In addition to Dr. Stamler, investigators from the University of Texas in Galveston, the University of California, Tufts University and the Commonwealth Medical College collaborated on the research. The University of Texas researchers first determined that NO helped protect cells against C. diff and approached Dr. Stamler to determine if SNO was also involved.
C. diff is the most common cause of hospital-acquired infectious diarrhea and life-threatening inflammation of the colon. It originates when normal, competing bacteria in the gastrointestinal tract are wiped out by the use of antibiotics. This allows C. diff bacteria to grow out of control.
The C. diff bacteria secrete a toxin that cleaves or cuts itself to generate a fragment that can penetrate cells, damaging them and resulting in a hemorrhagic injury to the gastrointestinal tract. The toxin is activated when inositolhexakisphosphate (InsP6), a substance prevalent in leafy vegetables and the gastrointestinal tract, binds to it, enabling the toxin to change shape and cleave itself.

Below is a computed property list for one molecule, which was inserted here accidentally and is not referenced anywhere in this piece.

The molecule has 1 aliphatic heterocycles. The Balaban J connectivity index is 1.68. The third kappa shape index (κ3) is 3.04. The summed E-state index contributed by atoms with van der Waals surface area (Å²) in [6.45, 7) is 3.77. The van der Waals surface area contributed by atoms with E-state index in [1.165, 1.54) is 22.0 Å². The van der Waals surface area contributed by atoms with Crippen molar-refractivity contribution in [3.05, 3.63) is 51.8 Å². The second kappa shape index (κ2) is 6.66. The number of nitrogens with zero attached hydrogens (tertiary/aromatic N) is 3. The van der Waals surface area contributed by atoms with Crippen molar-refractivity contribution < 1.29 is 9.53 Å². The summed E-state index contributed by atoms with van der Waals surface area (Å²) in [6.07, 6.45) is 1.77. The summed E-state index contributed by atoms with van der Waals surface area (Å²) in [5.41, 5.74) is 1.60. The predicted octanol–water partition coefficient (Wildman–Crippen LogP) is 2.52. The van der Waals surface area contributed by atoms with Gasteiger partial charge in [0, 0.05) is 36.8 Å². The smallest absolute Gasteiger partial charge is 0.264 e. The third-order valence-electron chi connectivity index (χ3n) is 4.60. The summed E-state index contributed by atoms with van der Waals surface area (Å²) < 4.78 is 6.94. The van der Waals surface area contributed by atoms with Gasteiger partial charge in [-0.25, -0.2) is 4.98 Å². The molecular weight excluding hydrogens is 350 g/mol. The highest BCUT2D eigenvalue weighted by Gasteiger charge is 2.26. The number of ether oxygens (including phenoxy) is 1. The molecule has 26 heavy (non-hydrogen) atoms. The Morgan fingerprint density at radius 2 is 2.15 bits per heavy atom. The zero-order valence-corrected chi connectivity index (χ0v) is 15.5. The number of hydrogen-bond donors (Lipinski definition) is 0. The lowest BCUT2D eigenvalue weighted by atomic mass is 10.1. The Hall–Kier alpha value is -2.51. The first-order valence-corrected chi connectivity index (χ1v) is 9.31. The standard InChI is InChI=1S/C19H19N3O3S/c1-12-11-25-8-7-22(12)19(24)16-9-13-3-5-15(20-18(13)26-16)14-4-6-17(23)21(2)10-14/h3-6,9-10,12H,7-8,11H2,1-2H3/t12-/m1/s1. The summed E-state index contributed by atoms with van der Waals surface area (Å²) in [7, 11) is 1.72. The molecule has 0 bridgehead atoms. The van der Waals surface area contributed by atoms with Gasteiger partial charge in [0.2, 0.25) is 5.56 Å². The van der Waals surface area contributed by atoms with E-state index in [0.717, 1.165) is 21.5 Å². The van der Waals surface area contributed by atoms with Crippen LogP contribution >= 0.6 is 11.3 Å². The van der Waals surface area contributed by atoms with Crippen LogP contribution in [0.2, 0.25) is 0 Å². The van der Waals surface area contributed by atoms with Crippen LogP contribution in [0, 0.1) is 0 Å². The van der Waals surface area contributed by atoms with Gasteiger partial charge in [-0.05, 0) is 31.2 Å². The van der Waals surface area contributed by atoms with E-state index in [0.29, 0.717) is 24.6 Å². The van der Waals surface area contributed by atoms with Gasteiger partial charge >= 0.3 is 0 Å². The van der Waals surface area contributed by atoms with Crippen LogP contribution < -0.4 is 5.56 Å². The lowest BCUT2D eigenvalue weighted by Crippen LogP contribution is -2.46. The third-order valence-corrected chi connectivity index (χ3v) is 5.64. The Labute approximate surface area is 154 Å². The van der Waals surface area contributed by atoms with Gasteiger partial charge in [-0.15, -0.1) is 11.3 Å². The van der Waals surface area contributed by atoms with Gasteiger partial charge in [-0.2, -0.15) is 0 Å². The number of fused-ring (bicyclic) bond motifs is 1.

The research shows that upon activation, GSNO, a NO donor molecule, binds to the toxin and nitrosylates it. This can only occur when InsP6 binds to the toxin.
The change in shape that results when InsP6 binds to the toxin is what enables the GSNO to target and inactivate the toxin by directly binding to the active site. There, the GSNO can nitrosylate (SNO) the cysteine to inactivate the toxin. These findings are especially significant as they suggest that GSNO has evolved to recognize shape changes in the toxins it targets.
Prior to this, researchers knew GSNO could produce SNO in many classes of proteins but there was little to no precedent for it binding to toxins or explaining how this SNO modification protects against infectious agents, Dr. Stamler says.
"The new research suggests GSNO, and S-nitrosylation, more generally, may have a unive
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Case Western Reserve University